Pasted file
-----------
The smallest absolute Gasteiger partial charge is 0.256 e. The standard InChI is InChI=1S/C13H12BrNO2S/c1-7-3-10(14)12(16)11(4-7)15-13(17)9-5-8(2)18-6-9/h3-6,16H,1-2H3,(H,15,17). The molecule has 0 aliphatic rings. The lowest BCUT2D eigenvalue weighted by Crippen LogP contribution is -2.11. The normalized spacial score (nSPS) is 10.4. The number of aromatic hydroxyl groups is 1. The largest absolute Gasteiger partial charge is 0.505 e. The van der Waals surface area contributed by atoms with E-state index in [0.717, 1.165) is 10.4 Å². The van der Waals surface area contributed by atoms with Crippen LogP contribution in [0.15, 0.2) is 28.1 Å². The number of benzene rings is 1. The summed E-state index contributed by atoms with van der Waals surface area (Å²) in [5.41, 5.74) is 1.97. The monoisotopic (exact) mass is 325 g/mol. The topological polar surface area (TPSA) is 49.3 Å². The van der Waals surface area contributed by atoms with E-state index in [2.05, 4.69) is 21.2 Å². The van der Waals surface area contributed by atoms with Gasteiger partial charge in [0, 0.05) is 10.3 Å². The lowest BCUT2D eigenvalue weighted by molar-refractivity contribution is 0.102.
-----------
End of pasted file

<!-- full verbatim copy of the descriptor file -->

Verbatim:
The smallest absolute Gasteiger partial charge is 0.256 e. The standard InChI is InChI=1S/C13H12BrNO2S/c1-7-3-10(14)12(16)11(4-7)15-13(17)9-5-8(2)18-6-9/h3-6,16H,1-2H3,(H,15,17). The molecule has 0 aliphatic rings. The lowest BCUT2D eigenvalue weighted by Crippen LogP contribution is -2.11. The normalized spacial score (nSPS) is 10.4. The number of aromatic hydroxyl groups is 1. The largest absolute Gasteiger partial charge is 0.505 e. The van der Waals surface area contributed by atoms with E-state index in [0.717, 1.165) is 10.4 Å². The van der Waals surface area contributed by atoms with Crippen LogP contribution in [0.15, 0.2) is 28.1 Å². The number of benzene rings is 1. The summed E-state index contributed by atoms with van der Waals surface area (Å²) in [5.41, 5.74) is 1.97. The monoisotopic (exact) mass is 325 g/mol. The topological polar surface area (TPSA) is 49.3 Å². The van der Waals surface area contributed by atoms with E-state index in [2.05, 4.69) is 21.2 Å². The van der Waals surface area contributed by atoms with Gasteiger partial charge in [0, 0.05) is 10.3 Å². The lowest BCUT2D eigenvalue weighted by molar-refractivity contribution is 0.102.